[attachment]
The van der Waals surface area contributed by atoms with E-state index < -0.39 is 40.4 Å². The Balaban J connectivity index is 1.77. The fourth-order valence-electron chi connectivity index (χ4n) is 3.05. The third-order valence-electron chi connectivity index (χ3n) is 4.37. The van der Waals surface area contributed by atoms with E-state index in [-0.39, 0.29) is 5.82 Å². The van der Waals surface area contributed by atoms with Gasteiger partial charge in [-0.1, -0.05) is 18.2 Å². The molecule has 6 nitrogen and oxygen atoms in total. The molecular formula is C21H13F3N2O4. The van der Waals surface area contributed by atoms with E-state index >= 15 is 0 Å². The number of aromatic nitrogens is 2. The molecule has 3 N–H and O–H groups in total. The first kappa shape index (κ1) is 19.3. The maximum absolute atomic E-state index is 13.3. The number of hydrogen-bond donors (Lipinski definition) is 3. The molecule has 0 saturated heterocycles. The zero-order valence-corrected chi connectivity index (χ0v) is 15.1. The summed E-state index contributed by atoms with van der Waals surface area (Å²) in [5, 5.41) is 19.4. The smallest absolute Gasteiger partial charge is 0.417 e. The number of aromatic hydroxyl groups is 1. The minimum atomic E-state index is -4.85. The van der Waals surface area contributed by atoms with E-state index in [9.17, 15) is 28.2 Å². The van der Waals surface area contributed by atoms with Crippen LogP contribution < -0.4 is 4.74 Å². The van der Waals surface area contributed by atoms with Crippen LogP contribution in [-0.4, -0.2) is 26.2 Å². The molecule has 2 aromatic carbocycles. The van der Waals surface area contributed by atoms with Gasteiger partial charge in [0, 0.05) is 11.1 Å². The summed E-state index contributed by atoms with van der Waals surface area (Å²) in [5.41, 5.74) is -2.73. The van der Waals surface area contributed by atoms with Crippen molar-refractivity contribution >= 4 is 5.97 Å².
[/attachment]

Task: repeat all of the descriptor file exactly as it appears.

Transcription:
The van der Waals surface area contributed by atoms with E-state index < -0.39 is 40.4 Å². The Balaban J connectivity index is 1.77. The fourth-order valence-electron chi connectivity index (χ4n) is 3.05. The third-order valence-electron chi connectivity index (χ3n) is 4.37. The van der Waals surface area contributed by atoms with E-state index in [-0.39, 0.29) is 5.82 Å². The van der Waals surface area contributed by atoms with Gasteiger partial charge in [-0.1, -0.05) is 18.2 Å². The molecule has 6 nitrogen and oxygen atoms in total. The molecular formula is C21H13F3N2O4. The van der Waals surface area contributed by atoms with E-state index >= 15 is 0 Å². The number of aromatic nitrogens is 2. The molecule has 3 N–H and O–H groups in total. The first kappa shape index (κ1) is 19.3. The maximum absolute atomic E-state index is 13.3. The number of hydrogen-bond donors (Lipinski definition) is 3. The molecule has 0 saturated heterocycles. The zero-order valence-corrected chi connectivity index (χ0v) is 15.1. The summed E-state index contributed by atoms with van der Waals surface area (Å²) in [5, 5.41) is 19.4. The smallest absolute Gasteiger partial charge is 0.417 e. The number of aromatic hydroxyl groups is 1. The minimum atomic E-state index is -4.85. The van der Waals surface area contributed by atoms with E-state index in [9.17, 15) is 28.2 Å². The van der Waals surface area contributed by atoms with Crippen LogP contribution < -0.4 is 4.74 Å². The van der Waals surface area contributed by atoms with Crippen LogP contribution in [-0.4, -0.2) is 26.2 Å². The molecule has 2 aromatic carbocycles. The van der Waals surface area contributed by atoms with Gasteiger partial charge in [0, 0.05) is 11.1 Å². The summed E-state index contributed by atoms with van der Waals surface area (Å²) in [5.41, 5.74) is -2.73. The van der Waals surface area contributed by atoms with Crippen molar-refractivity contribution >= 4 is 5.97 Å².